Families would sit round the table and eat their main meal together each day, which typically would consist of meat and two veg, followed by a hot dessert such as rice pudding or a fruit pie and custard. The concept of the ready meal was unknown (unless you count opening the odd tin of spam!).

Despite the huge choice of fresh ingredients we have today, demand for ready meals in Britain grew by 44 per cent between 1990 and 2002, according to an Ofcom study that looked at the impact of TV advertising on childhood obesity.

Today, with both parents likely to be working, finding time to shop for ingredients and prepare a meal from scratch each evening presents a challenge even for those with the best of intentions. As Ofcom’s report acknowledges, "An abundance of processed products which don't need forward planning and require little if any preparation time, make it easy to produce food for children quickly and conveniently."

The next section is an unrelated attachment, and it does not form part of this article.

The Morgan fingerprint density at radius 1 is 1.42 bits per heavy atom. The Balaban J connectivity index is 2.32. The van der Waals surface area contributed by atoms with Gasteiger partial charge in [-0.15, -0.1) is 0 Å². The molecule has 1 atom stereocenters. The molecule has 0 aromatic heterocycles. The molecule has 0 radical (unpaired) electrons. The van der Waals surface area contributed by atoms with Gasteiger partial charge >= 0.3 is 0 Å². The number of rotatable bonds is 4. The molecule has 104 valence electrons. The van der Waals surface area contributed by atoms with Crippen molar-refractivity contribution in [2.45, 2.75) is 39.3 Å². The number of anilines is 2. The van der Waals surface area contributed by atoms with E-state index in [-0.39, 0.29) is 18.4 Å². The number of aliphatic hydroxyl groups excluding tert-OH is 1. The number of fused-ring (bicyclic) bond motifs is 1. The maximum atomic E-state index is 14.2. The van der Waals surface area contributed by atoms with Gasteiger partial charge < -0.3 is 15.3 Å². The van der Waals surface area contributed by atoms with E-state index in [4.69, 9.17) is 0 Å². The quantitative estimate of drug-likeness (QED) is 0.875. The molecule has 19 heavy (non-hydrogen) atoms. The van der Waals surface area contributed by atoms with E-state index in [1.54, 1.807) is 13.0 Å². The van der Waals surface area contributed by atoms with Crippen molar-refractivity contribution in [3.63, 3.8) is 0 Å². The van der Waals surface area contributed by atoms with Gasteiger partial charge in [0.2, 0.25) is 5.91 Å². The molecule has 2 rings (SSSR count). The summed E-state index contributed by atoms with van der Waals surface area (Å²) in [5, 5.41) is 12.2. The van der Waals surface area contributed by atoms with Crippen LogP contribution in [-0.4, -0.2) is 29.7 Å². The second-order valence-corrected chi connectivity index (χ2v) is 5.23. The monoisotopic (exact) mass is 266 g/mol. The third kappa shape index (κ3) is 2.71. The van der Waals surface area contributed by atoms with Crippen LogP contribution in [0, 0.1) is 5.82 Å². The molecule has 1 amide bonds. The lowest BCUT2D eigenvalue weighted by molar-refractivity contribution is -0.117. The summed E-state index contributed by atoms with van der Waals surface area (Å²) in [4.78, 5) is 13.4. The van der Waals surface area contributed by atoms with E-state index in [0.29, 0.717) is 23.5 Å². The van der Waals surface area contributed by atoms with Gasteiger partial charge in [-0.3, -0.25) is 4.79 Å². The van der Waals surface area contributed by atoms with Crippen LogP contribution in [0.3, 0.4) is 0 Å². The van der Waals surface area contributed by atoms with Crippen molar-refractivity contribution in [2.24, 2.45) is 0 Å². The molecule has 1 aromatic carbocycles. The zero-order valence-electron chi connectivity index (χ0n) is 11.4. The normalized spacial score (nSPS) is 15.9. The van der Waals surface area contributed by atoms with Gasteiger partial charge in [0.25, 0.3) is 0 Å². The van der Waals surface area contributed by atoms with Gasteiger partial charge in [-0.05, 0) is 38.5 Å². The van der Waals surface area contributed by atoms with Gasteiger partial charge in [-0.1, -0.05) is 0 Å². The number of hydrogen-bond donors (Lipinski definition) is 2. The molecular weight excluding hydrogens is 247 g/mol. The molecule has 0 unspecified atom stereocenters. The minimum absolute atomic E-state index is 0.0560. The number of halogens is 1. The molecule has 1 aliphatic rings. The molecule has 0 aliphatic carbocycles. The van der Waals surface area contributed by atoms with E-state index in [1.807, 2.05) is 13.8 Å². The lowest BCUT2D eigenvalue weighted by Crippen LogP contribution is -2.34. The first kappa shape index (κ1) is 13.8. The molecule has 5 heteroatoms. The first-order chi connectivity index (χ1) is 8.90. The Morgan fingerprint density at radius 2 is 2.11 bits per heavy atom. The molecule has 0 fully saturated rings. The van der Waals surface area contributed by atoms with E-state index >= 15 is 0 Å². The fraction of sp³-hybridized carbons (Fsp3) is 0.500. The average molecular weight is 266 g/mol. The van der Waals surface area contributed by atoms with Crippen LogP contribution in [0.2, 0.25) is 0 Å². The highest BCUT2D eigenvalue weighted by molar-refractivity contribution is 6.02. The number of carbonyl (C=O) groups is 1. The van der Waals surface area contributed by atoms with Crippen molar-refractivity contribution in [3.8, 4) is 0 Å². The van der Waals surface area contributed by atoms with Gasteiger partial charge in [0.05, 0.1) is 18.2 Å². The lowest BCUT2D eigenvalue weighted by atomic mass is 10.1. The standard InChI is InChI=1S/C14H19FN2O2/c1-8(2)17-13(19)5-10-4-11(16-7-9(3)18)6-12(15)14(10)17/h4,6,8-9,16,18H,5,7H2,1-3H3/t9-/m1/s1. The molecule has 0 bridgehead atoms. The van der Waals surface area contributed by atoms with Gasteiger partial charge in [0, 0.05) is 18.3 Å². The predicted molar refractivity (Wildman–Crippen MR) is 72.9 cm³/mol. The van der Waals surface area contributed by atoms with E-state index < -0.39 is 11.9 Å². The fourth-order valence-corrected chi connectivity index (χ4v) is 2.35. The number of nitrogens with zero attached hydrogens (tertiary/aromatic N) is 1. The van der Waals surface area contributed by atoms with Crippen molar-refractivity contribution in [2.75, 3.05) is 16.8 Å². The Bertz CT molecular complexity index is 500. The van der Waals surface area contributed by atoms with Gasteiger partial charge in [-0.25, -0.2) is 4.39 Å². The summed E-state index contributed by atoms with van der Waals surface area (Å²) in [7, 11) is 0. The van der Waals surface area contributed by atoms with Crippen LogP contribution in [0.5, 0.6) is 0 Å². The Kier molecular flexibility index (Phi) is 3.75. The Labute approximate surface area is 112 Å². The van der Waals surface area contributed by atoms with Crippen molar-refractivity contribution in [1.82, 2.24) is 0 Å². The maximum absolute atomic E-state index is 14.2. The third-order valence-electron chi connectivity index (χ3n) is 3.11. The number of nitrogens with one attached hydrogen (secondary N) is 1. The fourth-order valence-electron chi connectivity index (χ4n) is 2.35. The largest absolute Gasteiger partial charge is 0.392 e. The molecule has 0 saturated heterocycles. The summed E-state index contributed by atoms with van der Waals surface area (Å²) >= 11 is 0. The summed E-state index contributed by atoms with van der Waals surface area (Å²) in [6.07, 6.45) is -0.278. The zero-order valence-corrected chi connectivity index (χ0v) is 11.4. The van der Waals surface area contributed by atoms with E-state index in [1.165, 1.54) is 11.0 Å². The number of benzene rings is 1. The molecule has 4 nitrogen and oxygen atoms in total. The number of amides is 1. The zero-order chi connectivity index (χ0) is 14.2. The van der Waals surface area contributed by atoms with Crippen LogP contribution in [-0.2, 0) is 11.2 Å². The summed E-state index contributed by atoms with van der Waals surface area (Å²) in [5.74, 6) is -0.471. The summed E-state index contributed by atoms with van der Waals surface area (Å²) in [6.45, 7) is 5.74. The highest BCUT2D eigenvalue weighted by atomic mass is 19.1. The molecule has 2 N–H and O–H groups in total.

The number of occasions a family eats together has plummeted over the decades since the 1950s, and time spent on food preparation each day was estimated at just 20 minutes in 2000. While supermarkets have been reporting soaring sales of ‘comfort foods’ such as shepherd’s pie, casseroles and custard since the onset of the credit crunch, we’re buying them ready prepared, rather than making them at home from scratch.

What we can learn from the fifties household?

One useful lesson in home economics we could learn from the fifties housewife is to plan meals for the week ahead – and always make a list before going shopping. In the face of the recession and tight household budgets, the government is keen to stress both the economic and the health benefits of home cooking.

According to Ed Balls, "Proper cooking and budgeting means that you can prepare nutritious meals cheaply even in the face of rising food prices. It puts you in charge of your own health so that you can avoid salt, sugar and fat, unlike with ready meals."

Planning meals in advance means you can pick recipes that use the same ingredients, which helps reduce costs by minimising wastage. "If you have butternut squash on your list, for example, use half in a beef and vegetable stew one day and the other half in a risotto or soup another day," suggests nutritionist Sarah Schenker. "Or divide a tub of half-fat crème fraîche between a pasta dish and moussaka."